Stylo’s ears perked up at the rustling of wings in the trees. He grabbed his bag and his bow and started to run towards the sound. It was two parts sprint and one part glide with a little bit of flying mixed in between. Wind spun around his body. The pine needles softly pricked at his bare feet. Stylo smiled.
He stopped suddenly at the base of a thick tree. Stepping back, he stared up at the branches and squinted. There were around a dozen birds sitting peacefully in the evergreen. Content and unaware.
Stylo reached behind and grabbed his bag. He felt for an arrow inside and threaded it through the bow. Then he picked up a rock. He threw it into the tree and swiftly picked up his bow. The birds, startled, flew out of the tree, calling and protesting loudly. He pulled back and shot the arrow. It sliced through the air and in between two birds. Stylo took another arrow and shot it. This time, it found its target. The wounded bird plummeted to the ground, lost somewhere in the thicket.
Stylo walked through the forest, searching the ground for the bird. He reached a clearing and spotted it–hanging limp in a man’s hand.
Stylo sighed and shoved his hands in his pocket. “Hello, Riider.”
The man strolled toward Stylo. “Don’t tell me you did all that work for one puny bird. You couldn’t have found something larger to hunt, could you?”
Stylo tried to grab the dead bird, but Riider moved it to his other hand.
“Acher put you in charge of hunting,” he continued. “And you come back with this.” The man lifted the bloody bird.
“Acher could have given me hunting duty, but he wanted to give you a chance. What a mistake.” Riider was inches from Stylo’s face, his hot breath sticking to his breath. “Face it, Stylo. You’re no match for me.”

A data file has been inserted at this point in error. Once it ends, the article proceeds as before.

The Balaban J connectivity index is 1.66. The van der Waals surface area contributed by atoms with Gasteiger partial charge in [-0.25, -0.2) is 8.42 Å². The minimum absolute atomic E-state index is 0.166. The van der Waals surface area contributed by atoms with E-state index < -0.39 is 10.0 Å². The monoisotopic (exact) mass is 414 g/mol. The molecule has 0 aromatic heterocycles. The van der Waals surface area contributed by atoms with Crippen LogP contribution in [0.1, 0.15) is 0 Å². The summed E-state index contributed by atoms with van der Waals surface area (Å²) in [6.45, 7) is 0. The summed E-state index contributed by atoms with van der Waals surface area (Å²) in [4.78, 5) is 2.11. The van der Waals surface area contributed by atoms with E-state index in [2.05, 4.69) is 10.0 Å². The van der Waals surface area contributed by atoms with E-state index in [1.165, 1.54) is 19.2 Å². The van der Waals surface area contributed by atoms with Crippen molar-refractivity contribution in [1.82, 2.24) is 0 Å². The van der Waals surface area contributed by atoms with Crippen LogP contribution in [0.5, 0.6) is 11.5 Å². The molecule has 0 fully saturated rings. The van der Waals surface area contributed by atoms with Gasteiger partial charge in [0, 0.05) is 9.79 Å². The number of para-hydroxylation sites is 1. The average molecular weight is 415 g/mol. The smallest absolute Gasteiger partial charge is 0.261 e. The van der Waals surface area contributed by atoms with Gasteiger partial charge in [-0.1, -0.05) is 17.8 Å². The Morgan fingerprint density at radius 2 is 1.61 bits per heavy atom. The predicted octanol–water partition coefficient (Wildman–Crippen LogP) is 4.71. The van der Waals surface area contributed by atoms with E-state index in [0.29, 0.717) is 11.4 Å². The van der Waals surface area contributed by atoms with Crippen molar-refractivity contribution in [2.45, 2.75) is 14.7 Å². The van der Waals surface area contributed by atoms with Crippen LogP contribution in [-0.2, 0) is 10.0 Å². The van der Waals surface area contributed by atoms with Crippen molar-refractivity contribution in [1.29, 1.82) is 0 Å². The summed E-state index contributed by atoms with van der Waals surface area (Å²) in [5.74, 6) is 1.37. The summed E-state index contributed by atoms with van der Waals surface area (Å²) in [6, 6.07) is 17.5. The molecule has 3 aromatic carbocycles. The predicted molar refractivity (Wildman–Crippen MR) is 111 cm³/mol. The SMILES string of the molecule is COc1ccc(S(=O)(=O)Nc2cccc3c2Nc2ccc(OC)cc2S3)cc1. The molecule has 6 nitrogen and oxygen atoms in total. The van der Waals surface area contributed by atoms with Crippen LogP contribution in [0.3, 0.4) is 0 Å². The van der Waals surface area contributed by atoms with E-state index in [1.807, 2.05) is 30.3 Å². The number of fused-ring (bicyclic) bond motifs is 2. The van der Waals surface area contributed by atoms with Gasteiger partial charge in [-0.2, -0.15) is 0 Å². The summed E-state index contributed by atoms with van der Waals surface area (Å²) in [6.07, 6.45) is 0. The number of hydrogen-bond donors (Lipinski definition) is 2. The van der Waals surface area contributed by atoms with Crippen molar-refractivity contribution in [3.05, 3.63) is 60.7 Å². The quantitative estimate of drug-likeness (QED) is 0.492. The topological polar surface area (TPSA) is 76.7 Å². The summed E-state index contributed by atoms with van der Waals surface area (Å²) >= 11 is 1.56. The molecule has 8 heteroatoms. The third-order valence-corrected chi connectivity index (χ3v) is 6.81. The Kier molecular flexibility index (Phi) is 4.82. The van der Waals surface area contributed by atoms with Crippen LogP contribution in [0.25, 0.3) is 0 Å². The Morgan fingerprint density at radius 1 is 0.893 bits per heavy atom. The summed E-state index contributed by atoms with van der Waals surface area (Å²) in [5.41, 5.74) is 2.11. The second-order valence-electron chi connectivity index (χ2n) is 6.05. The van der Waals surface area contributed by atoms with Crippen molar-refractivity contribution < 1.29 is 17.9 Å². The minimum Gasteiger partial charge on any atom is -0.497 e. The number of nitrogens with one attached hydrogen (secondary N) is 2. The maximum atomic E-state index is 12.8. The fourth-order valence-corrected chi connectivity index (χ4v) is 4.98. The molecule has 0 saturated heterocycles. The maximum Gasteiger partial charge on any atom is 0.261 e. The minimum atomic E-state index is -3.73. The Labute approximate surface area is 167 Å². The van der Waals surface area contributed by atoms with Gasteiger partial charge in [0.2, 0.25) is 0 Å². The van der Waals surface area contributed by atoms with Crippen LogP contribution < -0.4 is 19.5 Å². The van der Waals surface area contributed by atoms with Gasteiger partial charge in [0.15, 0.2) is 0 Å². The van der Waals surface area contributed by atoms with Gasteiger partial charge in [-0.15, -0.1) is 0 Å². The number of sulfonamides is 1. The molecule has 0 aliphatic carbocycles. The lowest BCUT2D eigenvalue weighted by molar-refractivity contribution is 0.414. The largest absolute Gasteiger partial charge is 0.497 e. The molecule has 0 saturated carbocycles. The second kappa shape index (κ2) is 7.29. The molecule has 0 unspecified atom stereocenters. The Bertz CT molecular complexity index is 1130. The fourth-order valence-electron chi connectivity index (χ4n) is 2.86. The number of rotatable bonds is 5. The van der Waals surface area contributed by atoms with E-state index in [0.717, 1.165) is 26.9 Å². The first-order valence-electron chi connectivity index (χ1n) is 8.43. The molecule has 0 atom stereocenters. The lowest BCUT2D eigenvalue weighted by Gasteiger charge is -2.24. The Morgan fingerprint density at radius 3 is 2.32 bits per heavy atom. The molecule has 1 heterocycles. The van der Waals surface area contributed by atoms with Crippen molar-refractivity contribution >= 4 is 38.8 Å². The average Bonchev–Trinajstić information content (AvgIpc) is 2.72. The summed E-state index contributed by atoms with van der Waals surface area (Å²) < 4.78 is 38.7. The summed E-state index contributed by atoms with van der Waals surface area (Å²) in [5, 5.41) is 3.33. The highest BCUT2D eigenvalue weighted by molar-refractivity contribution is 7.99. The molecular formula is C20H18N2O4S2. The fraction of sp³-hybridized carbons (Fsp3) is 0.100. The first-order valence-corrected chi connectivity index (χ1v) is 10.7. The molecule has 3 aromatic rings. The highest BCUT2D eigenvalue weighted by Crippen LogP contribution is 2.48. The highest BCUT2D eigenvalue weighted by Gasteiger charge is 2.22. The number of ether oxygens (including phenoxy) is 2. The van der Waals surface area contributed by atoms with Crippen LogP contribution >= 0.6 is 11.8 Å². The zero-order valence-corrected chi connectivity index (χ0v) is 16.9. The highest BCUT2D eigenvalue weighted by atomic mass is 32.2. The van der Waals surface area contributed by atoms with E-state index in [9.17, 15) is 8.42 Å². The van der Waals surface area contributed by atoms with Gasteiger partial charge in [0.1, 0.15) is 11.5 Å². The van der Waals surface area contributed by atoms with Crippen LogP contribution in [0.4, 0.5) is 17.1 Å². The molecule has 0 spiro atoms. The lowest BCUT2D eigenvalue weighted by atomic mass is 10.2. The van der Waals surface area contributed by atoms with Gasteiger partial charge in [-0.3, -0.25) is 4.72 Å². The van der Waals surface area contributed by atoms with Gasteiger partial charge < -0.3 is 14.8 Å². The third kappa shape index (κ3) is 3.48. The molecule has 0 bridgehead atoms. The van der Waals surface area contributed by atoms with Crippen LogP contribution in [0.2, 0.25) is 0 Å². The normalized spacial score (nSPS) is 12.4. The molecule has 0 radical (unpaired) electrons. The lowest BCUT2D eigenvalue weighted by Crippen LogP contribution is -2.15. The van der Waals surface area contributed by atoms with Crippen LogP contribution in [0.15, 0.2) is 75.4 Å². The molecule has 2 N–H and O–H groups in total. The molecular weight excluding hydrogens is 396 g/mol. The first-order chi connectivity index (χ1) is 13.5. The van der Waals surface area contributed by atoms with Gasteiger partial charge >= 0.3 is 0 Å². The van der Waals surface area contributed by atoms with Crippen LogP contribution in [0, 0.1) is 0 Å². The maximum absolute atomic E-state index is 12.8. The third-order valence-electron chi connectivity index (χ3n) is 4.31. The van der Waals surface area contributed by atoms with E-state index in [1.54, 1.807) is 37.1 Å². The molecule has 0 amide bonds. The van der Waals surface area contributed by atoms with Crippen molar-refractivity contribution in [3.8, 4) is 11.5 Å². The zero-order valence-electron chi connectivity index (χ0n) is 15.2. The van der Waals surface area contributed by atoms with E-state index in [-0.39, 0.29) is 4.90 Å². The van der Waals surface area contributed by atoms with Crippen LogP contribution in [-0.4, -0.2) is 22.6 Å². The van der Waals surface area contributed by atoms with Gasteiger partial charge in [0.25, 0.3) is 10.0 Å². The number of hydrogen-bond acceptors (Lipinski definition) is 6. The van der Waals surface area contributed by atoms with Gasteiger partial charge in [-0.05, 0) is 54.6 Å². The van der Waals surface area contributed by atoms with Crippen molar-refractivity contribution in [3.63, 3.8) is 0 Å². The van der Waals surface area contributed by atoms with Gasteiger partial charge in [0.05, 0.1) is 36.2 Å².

Stylo smiled slightly and spun around. “Now, tell me if I’m wrong, but haven’t you been practicing every day at the range?”
“Getting ready for the Challenges, of course.”
“And I can’t help but notice that in your spare time, you follow me.” Stylo locked eyes with Riider. “I think you’re worried. I am competition, after all.”
“Pathetic competition, might I add,” Riider supplied. His stony expression never wavered.
Stylo ignored him. “It’s time for you to face facts, Riider. I can beat you.”
“Never!” Riider spat. “You can never beat me.”
Stylo scoffed. “Believe what you want, Riider. But the Challenges will determine who’s better.” He turned to look at his rival. “Now, how about my bird?” He held out his hand.
Riider’s face turned dark. He ripped the arrow out of the animal, snapped it in half, and threw the broken arrow on the ground. He handed the bird, now pouring with blood, back to Stylo. “There’s your stupid bird. I’ll see you at the Challenges.” Riider turned and stalked off into the forest.
Stylo stood and listened to the wind. The woods were still. Finally he walked over to a nearby stream and knelt down beside it. He scooped up some cool water and drank.
Riider thought he knew everything, but he was wrong. If only he knew what Stylo knew…
* * *